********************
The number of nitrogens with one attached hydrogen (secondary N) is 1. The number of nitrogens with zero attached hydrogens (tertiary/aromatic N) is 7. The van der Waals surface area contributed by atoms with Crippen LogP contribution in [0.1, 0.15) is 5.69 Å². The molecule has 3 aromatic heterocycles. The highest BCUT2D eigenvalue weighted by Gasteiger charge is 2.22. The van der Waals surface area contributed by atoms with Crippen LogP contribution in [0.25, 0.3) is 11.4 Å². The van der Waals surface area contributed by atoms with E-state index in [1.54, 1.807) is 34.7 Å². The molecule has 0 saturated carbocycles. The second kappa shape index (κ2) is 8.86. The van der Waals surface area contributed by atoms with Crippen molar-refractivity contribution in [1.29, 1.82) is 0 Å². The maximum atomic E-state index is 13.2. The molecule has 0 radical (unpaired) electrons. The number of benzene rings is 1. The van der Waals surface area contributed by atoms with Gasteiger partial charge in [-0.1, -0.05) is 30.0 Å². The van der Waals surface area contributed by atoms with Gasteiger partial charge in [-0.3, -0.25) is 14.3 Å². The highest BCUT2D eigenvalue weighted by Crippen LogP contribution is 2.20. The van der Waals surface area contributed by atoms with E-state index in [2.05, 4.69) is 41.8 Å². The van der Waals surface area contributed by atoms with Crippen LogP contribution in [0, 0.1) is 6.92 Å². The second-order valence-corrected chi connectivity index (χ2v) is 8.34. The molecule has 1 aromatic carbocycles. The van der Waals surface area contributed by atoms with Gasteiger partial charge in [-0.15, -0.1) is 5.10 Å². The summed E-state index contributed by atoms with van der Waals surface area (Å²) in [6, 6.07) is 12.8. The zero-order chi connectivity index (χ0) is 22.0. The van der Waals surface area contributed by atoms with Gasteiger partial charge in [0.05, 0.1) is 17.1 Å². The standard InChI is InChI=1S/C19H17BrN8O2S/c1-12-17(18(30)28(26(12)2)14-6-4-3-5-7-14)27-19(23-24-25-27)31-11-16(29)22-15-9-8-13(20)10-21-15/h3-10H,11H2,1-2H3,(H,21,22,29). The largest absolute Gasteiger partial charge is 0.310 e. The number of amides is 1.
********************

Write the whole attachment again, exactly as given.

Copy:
The number of nitrogens with one attached hydrogen (secondary N) is 1. The number of nitrogens with zero attached hydrogens (tertiary/aromatic N) is 7. The van der Waals surface area contributed by atoms with Crippen LogP contribution in [0.1, 0.15) is 5.69 Å². The molecule has 3 aromatic heterocycles. The highest BCUT2D eigenvalue weighted by Gasteiger charge is 2.22. The van der Waals surface area contributed by atoms with Crippen LogP contribution in [0.25, 0.3) is 11.4 Å². The van der Waals surface area contributed by atoms with E-state index in [1.54, 1.807) is 34.7 Å². The molecule has 0 saturated carbocycles. The second kappa shape index (κ2) is 8.86. The van der Waals surface area contributed by atoms with Crippen molar-refractivity contribution in [1.29, 1.82) is 0 Å². The maximum atomic E-state index is 13.2. The molecule has 0 radical (unpaired) electrons. The number of benzene rings is 1. The van der Waals surface area contributed by atoms with Gasteiger partial charge in [-0.1, -0.05) is 30.0 Å². The van der Waals surface area contributed by atoms with Gasteiger partial charge in [-0.3, -0.25) is 14.3 Å². The highest BCUT2D eigenvalue weighted by Crippen LogP contribution is 2.20. The van der Waals surface area contributed by atoms with E-state index in [2.05, 4.69) is 41.8 Å². The van der Waals surface area contributed by atoms with Crippen LogP contribution in [0, 0.1) is 6.92 Å². The second-order valence-corrected chi connectivity index (χ2v) is 8.34. The molecule has 1 aromatic carbocycles. The van der Waals surface area contributed by atoms with Gasteiger partial charge in [-0.15, -0.1) is 5.10 Å². The summed E-state index contributed by atoms with van der Waals surface area (Å²) in [6, 6.07) is 12.8. The zero-order chi connectivity index (χ0) is 22.0. The van der Waals surface area contributed by atoms with Gasteiger partial charge in [0.05, 0.1) is 17.1 Å². The standard InChI is InChI=1S/C19H17BrN8O2S/c1-12-17(18(30)28(26(12)2)14-6-4-3-5-7-14)27-19(23-24-25-27)31-11-16(29)22-15-9-8-13(20)10-21-15/h3-10H,11H2,1-2H3,(H,21,22,29). The largest absolute Gasteiger partial charge is 0.310 e. The number of amides is 1.